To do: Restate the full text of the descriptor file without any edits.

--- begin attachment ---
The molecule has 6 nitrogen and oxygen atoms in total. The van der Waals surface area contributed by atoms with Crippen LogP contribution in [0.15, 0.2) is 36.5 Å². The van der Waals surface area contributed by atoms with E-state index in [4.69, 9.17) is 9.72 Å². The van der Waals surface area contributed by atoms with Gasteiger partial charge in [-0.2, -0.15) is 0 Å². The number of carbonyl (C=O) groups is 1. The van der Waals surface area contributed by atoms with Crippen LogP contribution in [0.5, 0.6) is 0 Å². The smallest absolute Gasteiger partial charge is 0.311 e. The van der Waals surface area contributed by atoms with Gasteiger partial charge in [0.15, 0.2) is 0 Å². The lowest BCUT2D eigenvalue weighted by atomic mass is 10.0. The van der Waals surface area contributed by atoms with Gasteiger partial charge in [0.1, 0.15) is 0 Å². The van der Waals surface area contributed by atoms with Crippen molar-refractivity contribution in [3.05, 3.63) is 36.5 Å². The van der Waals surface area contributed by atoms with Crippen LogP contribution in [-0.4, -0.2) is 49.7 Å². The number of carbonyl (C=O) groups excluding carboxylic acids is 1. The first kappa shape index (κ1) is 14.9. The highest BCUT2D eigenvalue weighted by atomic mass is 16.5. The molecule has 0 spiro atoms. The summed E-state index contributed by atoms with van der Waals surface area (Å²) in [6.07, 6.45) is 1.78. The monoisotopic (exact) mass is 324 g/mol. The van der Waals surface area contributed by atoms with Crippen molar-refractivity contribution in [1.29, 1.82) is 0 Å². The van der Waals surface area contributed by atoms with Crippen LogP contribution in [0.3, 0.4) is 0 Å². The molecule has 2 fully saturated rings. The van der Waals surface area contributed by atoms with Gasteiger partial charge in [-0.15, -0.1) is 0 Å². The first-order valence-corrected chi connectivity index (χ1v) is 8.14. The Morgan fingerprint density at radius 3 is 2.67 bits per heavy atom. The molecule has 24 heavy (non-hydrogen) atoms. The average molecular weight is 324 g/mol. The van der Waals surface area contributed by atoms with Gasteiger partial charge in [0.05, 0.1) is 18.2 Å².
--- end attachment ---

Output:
The molecule has 6 nitrogen and oxygen atoms in total. The van der Waals surface area contributed by atoms with Crippen LogP contribution in [0.15, 0.2) is 36.5 Å². The van der Waals surface area contributed by atoms with E-state index in [4.69, 9.17) is 9.72 Å². The van der Waals surface area contributed by atoms with Gasteiger partial charge in [-0.2, -0.15) is 0 Å². The number of carbonyl (C=O) groups is 1. The van der Waals surface area contributed by atoms with Crippen LogP contribution in [0.5, 0.6) is 0 Å². The smallest absolute Gasteiger partial charge is 0.311 e. The van der Waals surface area contributed by atoms with Gasteiger partial charge in [0.15, 0.2) is 0 Å². The lowest BCUT2D eigenvalue weighted by atomic mass is 10.0. The van der Waals surface area contributed by atoms with Gasteiger partial charge in [0.1, 0.15) is 0 Å². The van der Waals surface area contributed by atoms with Crippen molar-refractivity contribution in [3.05, 3.63) is 36.5 Å². The van der Waals surface area contributed by atoms with Crippen LogP contribution in [-0.4, -0.2) is 49.7 Å². The number of carbonyl (C=O) groups excluding carboxylic acids is 1. The first kappa shape index (κ1) is 14.9. The highest BCUT2D eigenvalue weighted by atomic mass is 16.5. The molecule has 0 spiro atoms. The summed E-state index contributed by atoms with van der Waals surface area (Å²) in [6.07, 6.45) is 1.78. The monoisotopic (exact) mass is 324 g/mol. The van der Waals surface area contributed by atoms with Crippen molar-refractivity contribution in [1.29, 1.82) is 0 Å². The van der Waals surface area contributed by atoms with Crippen LogP contribution in [0.3, 0.4) is 0 Å². The molecule has 2 fully saturated rings. The van der Waals surface area contributed by atoms with Gasteiger partial charge in [-0.15, -0.1) is 0 Å². The first-order valence-corrected chi connectivity index (χ1v) is 8.14. The Morgan fingerprint density at radius 3 is 2.67 bits per heavy atom. The molecule has 24 heavy (non-hydrogen) atoms. The average molecular weight is 324 g/mol. The van der Waals surface area contributed by atoms with Gasteiger partial charge in [0.05, 0.1) is 18.2 Å².